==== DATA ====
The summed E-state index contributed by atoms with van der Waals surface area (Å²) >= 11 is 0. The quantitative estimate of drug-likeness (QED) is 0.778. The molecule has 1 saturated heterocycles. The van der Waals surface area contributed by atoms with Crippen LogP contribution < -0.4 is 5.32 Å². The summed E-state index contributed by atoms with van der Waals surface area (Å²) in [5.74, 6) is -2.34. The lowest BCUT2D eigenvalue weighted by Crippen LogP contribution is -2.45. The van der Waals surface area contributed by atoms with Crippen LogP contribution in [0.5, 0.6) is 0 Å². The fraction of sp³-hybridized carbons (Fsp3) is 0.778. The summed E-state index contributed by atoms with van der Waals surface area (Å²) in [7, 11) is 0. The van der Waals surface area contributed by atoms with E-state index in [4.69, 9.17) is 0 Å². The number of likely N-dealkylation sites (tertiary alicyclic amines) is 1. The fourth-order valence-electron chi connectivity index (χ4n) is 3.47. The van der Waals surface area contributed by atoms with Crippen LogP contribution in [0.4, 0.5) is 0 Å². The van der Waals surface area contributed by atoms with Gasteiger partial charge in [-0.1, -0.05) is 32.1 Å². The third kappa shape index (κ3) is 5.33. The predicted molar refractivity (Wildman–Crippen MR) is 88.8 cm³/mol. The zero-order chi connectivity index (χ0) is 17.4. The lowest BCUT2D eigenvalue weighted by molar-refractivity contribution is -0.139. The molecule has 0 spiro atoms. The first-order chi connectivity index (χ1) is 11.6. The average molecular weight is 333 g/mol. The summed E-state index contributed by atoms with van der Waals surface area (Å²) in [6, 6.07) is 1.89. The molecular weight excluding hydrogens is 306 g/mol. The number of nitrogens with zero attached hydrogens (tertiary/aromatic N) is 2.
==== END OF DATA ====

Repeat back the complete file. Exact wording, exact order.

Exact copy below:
The summed E-state index contributed by atoms with van der Waals surface area (Å²) >= 11 is 0. The quantitative estimate of drug-likeness (QED) is 0.778. The molecule has 1 saturated heterocycles. The van der Waals surface area contributed by atoms with Crippen LogP contribution < -0.4 is 5.32 Å². The summed E-state index contributed by atoms with van der Waals surface area (Å²) in [5.74, 6) is -2.34. The lowest BCUT2D eigenvalue weighted by Crippen LogP contribution is -2.45. The van der Waals surface area contributed by atoms with Crippen LogP contribution in [0.5, 0.6) is 0 Å². The fraction of sp³-hybridized carbons (Fsp3) is 0.778. The summed E-state index contributed by atoms with van der Waals surface area (Å²) in [7, 11) is 0. The van der Waals surface area contributed by atoms with E-state index in [4.69, 9.17) is 0 Å². The number of likely N-dealkylation sites (tertiary alicyclic amines) is 1. The fourth-order valence-electron chi connectivity index (χ4n) is 3.47. The van der Waals surface area contributed by atoms with Crippen LogP contribution in [0.4, 0.5) is 0 Å². The van der Waals surface area contributed by atoms with Gasteiger partial charge in [-0.1, -0.05) is 32.1 Å². The third kappa shape index (κ3) is 5.33. The predicted molar refractivity (Wildman–Crippen MR) is 88.8 cm³/mol. The zero-order chi connectivity index (χ0) is 17.4. The lowest BCUT2D eigenvalue weighted by molar-refractivity contribution is -0.139. The molecule has 0 spiro atoms. The first-order chi connectivity index (χ1) is 11.6. The average molecular weight is 333 g/mol. The summed E-state index contributed by atoms with van der Waals surface area (Å²) in [6, 6.07) is 1.89. The molecular weight excluding hydrogens is 306 g/mol. The number of nitrogens with zero attached hydrogens (tertiary/aromatic N) is 2.